Okay, I’m still feeling good about this 1031 vacation-home exchange. What’s next?

If you still believe that you qualify for a 1031 exchange on the sale of your vacation property or if you believe that you’ll be able to justify the purchase of a vacation home as a replacement property in a 1031 exchange, let’s take a closer look at some of the things you’ll need to consider moving forward:

  • How will you handle depreciation?
    A great way to show that you’re using a property for investment purposes is to take the depreciation (loss of value) and associated tax deductions that an investment property qualifies for. Do you have a tax expert working with you who can help with this?
  • Where will you list the property for rent?
    Sure, you can only list privately, but if you really don’t use the property more than 14 days a year for personal use and enjoyment, then wouldn’t you be casting a wider net for tenants the rest of the time? The IRS thinks so, and while you do not have to list on VRBO.com or other public online sites, it’s a good idea.
  • Have you hired a management company?
    Working with a local property management company to keep your property in good shape and ready for rental use is a good idea for any investor. It also demonstrates that you are treating the property like a business venture, not personal property.
  • Are you paying (and excluding) the right taxes?
    Are you taking advantage of the lower tax rates on personal residences or claiming a mortgage interest deduction on your vacation property? If so, then you’re probably disqualifying that 1031 exchange as we speak!In the case Barry E. Moore v. Commissioner, a property owner attempted to 1031 exchange a lake house that he and his family had used on the weekends from April to Labor Day each year for another lake house closer to his personal residence. He claimed that the property was an investment because he planned to make money as a result of appreciation when he sold it, but never rented the property out. The court ruled that the properties did not qualify for a 1031 exchange because they were clearly intended primarily for personal use and enjoyment.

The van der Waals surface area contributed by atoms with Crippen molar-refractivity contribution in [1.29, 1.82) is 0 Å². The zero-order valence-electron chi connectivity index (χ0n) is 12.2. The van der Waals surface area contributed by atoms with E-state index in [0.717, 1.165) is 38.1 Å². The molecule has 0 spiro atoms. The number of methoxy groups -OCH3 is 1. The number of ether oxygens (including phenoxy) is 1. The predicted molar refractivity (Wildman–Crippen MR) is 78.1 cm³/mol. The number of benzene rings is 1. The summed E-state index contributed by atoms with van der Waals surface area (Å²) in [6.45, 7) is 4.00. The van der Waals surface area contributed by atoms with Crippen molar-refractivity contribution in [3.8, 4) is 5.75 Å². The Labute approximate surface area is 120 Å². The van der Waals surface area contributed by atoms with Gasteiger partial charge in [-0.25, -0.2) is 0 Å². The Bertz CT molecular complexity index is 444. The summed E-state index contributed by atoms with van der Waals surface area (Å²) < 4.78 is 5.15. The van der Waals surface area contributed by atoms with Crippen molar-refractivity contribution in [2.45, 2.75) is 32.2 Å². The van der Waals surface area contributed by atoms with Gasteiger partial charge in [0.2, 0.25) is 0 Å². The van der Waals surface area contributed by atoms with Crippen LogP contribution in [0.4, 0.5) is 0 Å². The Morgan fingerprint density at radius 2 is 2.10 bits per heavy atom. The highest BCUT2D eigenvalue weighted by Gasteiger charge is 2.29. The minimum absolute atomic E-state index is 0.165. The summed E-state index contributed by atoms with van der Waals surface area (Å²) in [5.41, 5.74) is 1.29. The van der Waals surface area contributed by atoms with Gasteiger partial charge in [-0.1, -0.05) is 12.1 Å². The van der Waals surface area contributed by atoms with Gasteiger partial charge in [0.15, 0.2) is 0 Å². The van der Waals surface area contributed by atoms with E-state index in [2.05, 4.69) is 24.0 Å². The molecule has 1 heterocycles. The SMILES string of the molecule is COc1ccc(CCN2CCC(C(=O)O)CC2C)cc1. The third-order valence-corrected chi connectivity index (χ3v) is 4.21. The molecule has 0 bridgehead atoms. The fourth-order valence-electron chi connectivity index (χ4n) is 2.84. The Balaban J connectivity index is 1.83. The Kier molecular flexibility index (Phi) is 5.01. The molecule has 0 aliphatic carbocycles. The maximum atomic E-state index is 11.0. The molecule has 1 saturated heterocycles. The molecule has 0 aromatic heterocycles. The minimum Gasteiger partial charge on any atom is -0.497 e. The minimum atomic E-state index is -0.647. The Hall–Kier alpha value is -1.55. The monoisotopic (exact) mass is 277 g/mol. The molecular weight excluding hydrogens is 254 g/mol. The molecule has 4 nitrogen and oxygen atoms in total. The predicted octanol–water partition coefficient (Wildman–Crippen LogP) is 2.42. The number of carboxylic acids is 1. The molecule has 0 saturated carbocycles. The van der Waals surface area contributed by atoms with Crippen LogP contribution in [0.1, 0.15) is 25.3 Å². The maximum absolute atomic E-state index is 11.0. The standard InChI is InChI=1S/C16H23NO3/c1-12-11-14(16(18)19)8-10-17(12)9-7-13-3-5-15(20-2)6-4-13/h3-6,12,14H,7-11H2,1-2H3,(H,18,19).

The eligibility of a property for a 1031 exchange is often fluid and based on specific facts and unique circumstances. However, you can hedge your bets, so to speak, by making consulting experts on the topic and doing your own research to make sure that the IRS will uphold your conclusions about your planned exchange!

So What Happens When a 1031 Fails?

Savvy self-directed investors always do their research in advance, so it’s unlikely that you will end up with a failed 1031 exchange whether you are trying to incorporate a vacation property into the mix or not. However, as we mentioned: the rules on this specific angle of vacation homes in 1031s are constantly changing. You could get caught in the “undertow” and end up in a failed 1031 exchange! What then?

Well, a 1031 can fail for two reasons:

  1. The IRS disqualifies it
  2. One of the parties backs out